November 10, 2005 | Jeff Wall

Capital punishment – on our doorstep soon

I have no issue with political, religious, community and other leaders seeking clemency for the young Australian citizen having execution in Singapore…though I suspect the sum total of their efforts will lead to absolutely no change in the position of the Singapore Government.
However, we had better get used to capital punishment being applied by Governments in our region, and on our very doorstep.
The National Parliament of our closest neighbour, Papua New Guinea, some years ago passed an Act to introduce the death penalty for crimes such as murder and pack rape. It was passed with an overwhelming majority – enjoying both the support of the Government and the Opposition.
Even though the death penalty has been imposed in at least one case, it has not been carried out because the Government has yet to determine the method of execution and other “procedural” issues relating to capital punishment.
Today the Somare Government is under considerable political, media and community pressure to put in place the necessary procedures to enable capital punishment to be applied.
An editorial in the News Limited controlled Post Courier today is headed – “Finalise Execution Methods for PNG”. It calls on the Government to put in place the procedures, and the Judiciary to apply it where appropriate.
Also today, one of the nation’s most respected Police Commanders publicly called for the death penalty provisions to be implemented without delay.
There is little doubt that the death penalty enjoys massive community support in PNG. With National Elections to be held in the first half of 2007, pressure for capital punishment to be applied will grow in the coming months.
It is inevitable that the first execution in PNG is not far away. The Australian Government complained bitterly when the death penalty law was passed. That annoyed the PNG Government and many Members of Parliament.
No doubt we will complain when the first execution is carried out.
Our complaint will have absolutely ZERO impact in Papua New Guinea, except that it might possibly annoy the PNG Government, and put some temporary, and very minor “strain”, on the bilateral relationship.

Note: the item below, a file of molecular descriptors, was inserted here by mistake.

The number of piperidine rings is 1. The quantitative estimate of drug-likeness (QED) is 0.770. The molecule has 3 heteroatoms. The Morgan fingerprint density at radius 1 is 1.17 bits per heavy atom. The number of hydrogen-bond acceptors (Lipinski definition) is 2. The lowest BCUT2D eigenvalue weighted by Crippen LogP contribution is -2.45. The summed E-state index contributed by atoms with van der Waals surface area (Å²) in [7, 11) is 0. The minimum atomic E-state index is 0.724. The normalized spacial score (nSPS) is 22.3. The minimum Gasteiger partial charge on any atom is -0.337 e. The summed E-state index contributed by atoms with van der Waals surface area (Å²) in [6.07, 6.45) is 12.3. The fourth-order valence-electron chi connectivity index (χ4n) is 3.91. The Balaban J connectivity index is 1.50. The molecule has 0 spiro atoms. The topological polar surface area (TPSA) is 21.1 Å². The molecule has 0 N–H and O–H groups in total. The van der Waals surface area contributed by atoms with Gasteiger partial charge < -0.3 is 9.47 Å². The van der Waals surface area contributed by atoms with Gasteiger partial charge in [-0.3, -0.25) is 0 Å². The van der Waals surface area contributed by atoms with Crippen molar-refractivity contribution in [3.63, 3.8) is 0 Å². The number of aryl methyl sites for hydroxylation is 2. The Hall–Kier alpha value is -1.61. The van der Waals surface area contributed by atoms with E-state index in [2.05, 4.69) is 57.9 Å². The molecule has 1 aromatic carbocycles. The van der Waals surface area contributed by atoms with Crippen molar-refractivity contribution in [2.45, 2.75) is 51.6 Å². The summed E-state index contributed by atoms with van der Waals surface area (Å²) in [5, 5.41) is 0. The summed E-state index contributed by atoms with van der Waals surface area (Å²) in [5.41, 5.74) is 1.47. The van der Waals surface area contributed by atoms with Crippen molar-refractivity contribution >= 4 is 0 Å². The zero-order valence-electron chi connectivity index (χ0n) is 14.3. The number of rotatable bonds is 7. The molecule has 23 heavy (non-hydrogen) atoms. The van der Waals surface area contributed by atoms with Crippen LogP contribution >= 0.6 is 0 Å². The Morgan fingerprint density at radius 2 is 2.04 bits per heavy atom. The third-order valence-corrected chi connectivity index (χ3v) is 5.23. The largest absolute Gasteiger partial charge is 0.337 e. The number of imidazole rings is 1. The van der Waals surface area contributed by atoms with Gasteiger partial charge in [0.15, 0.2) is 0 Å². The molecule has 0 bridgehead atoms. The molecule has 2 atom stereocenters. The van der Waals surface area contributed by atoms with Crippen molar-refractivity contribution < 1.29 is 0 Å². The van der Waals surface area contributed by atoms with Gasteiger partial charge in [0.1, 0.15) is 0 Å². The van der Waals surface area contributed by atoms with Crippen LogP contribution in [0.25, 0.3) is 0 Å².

Just as it will in Singapore in the weeks, or days, ahead.

Posted by Jeff Wall at 4:28 pm | Comments (3) |


  1. Should we have the death penalty here for major drug traffickers and importers? Apparently if they get through on the Asian side, then “life” in jail here amounts to little more than ten years, and maybe a bigger deterrent is needed. With the stronger safeguards in the Australian legal system, we would not be in as much danger of convicting innocent people.
    There are no constitutional barriers in the fed or any state to doing this.

    Comment by Shaunna — November 10, 2005 @ 6:48 pm

  2. Light Some Candles in the Darkness

    Whilst it is right to focus at the moment on saving Van Tuong Nguyen’s life, what we really need to do is have a strong continuing campaign in Australia pushing against the use of the death penalty everywhere, including even more significant trading …

    Comment by Andrew Bartlett — November 11, 2005 @ 2:39 pm

  3. I have not seen any evidence that penalties as we know them, that is, death, whipping,prison terms, fines,stop crime or anti social behavior.It does however maintain a huge army of people with a vested interest in keeping the “lora norda” show on the road. Those who commit crimes,be it speeding, assault, robbery, fraud, drugs or murder, do so in the absolute belief that they will not get caught.There has to be better ways.

    Comment by Ian — November 19, 2005 @ 7:37 pm

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